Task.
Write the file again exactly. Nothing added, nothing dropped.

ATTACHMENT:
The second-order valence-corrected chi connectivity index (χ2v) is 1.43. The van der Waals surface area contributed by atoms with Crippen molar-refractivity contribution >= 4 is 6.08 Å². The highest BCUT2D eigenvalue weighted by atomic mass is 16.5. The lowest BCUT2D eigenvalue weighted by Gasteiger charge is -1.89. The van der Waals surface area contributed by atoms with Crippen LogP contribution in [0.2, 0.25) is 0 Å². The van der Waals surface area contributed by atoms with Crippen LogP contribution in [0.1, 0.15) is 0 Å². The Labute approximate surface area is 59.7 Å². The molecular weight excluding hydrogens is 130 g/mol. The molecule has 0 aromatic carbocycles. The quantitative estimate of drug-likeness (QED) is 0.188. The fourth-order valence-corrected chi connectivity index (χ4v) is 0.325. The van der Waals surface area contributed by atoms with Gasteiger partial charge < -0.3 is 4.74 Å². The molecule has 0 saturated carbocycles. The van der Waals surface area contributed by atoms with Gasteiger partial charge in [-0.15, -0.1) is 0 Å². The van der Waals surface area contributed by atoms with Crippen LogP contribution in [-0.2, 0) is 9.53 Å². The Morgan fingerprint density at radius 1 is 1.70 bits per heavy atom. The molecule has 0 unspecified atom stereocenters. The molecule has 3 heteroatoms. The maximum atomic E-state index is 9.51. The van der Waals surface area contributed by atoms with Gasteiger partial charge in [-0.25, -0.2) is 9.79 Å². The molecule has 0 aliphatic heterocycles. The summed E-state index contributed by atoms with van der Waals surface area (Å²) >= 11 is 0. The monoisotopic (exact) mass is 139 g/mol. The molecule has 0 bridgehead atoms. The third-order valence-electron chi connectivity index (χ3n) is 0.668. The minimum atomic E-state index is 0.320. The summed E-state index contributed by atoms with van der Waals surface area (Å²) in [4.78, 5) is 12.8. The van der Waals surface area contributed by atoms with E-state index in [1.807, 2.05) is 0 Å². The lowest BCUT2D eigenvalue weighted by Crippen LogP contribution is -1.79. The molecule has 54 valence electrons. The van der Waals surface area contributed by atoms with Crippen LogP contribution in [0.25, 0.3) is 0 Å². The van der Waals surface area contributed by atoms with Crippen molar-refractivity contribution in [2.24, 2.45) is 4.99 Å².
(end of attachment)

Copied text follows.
The second-order valence-corrected chi connectivity index (χ2v) is 1.43. The van der Waals surface area contributed by atoms with Crippen molar-refractivity contribution >= 4 is 6.08 Å². The highest BCUT2D eigenvalue weighted by atomic mass is 16.5. The lowest BCUT2D eigenvalue weighted by Gasteiger charge is -1.89. The van der Waals surface area contributed by atoms with Crippen LogP contribution in [0.2, 0.25) is 0 Å². The van der Waals surface area contributed by atoms with Crippen LogP contribution in [0.1, 0.15) is 0 Å². The Labute approximate surface area is 59.7 Å². The molecular weight excluding hydrogens is 130 g/mol. The molecule has 0 aromatic carbocycles. The quantitative estimate of drug-likeness (QED) is 0.188. The fourth-order valence-corrected chi connectivity index (χ4v) is 0.325. The van der Waals surface area contributed by atoms with Gasteiger partial charge < -0.3 is 4.74 Å². The molecule has 0 saturated carbocycles. The van der Waals surface area contributed by atoms with Gasteiger partial charge in [-0.15, -0.1) is 0 Å². The van der Waals surface area contributed by atoms with Crippen LogP contribution in [-0.2, 0) is 9.53 Å². The Morgan fingerprint density at radius 1 is 1.70 bits per heavy atom. The molecule has 0 unspecified atom stereocenters. The molecule has 3 heteroatoms. The maximum atomic E-state index is 9.51. The van der Waals surface area contributed by atoms with Gasteiger partial charge in [-0.25, -0.2) is 9.79 Å². The molecule has 0 aliphatic heterocycles. The summed E-state index contributed by atoms with van der Waals surface area (Å²) >= 11 is 0. The monoisotopic (exact) mass is 139 g/mol. The molecule has 0 bridgehead atoms. The third-order valence-electron chi connectivity index (χ3n) is 0.668. The minimum atomic E-state index is 0.320. The summed E-state index contributed by atoms with van der Waals surface area (Å²) in [4.78, 5) is 12.8. The van der Waals surface area contributed by atoms with E-state index in [1.807, 2.05) is 0 Å². The lowest BCUT2D eigenvalue weighted by Crippen LogP contribution is -1.79. The molecule has 54 valence electrons. The van der Waals surface area contributed by atoms with Crippen LogP contribution in [0.25, 0.3) is 0 Å². The van der Waals surface area contributed by atoms with Crippen molar-refractivity contribution in [2.24, 2.45) is 4.99 Å².